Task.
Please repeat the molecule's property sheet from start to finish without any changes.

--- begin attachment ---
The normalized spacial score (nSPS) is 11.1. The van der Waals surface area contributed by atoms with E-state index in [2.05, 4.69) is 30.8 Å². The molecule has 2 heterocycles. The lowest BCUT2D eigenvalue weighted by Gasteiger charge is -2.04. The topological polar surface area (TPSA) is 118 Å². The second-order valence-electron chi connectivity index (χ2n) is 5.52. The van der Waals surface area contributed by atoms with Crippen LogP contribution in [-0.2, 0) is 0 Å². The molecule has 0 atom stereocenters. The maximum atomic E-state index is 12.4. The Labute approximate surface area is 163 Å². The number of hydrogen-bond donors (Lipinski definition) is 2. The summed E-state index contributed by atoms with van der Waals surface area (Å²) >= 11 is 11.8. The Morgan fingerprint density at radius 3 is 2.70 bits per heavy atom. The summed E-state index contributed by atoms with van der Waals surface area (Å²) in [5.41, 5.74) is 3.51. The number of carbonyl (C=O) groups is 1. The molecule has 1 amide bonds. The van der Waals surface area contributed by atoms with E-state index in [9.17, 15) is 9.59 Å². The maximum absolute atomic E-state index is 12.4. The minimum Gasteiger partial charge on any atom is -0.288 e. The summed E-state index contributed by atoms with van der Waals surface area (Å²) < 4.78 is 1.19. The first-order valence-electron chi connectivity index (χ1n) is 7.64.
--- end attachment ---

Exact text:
The normalized spacial score (nSPS) is 11.1. The van der Waals surface area contributed by atoms with E-state index in [2.05, 4.69) is 30.8 Å². The molecule has 2 heterocycles. The lowest BCUT2D eigenvalue weighted by Gasteiger charge is -2.04. The topological polar surface area (TPSA) is 118 Å². The second-order valence-electron chi connectivity index (χ2n) is 5.52. The van der Waals surface area contributed by atoms with Crippen LogP contribution in [-0.2, 0) is 0 Å². The molecule has 0 atom stereocenters. The maximum atomic E-state index is 12.4. The Labute approximate surface area is 163 Å². The number of hydrogen-bond donors (Lipinski definition) is 2. The summed E-state index contributed by atoms with van der Waals surface area (Å²) >= 11 is 11.8. The Morgan fingerprint density at radius 3 is 2.70 bits per heavy atom. The summed E-state index contributed by atoms with van der Waals surface area (Å²) in [5.41, 5.74) is 3.51. The number of carbonyl (C=O) groups is 1. The molecule has 1 amide bonds. The van der Waals surface area contributed by atoms with E-state index in [9.17, 15) is 9.59 Å². The maximum absolute atomic E-state index is 12.4. The minimum Gasteiger partial charge on any atom is -0.288 e. The summed E-state index contributed by atoms with van der Waals surface area (Å²) < 4.78 is 1.19. The first-order valence-electron chi connectivity index (χ1n) is 7.64.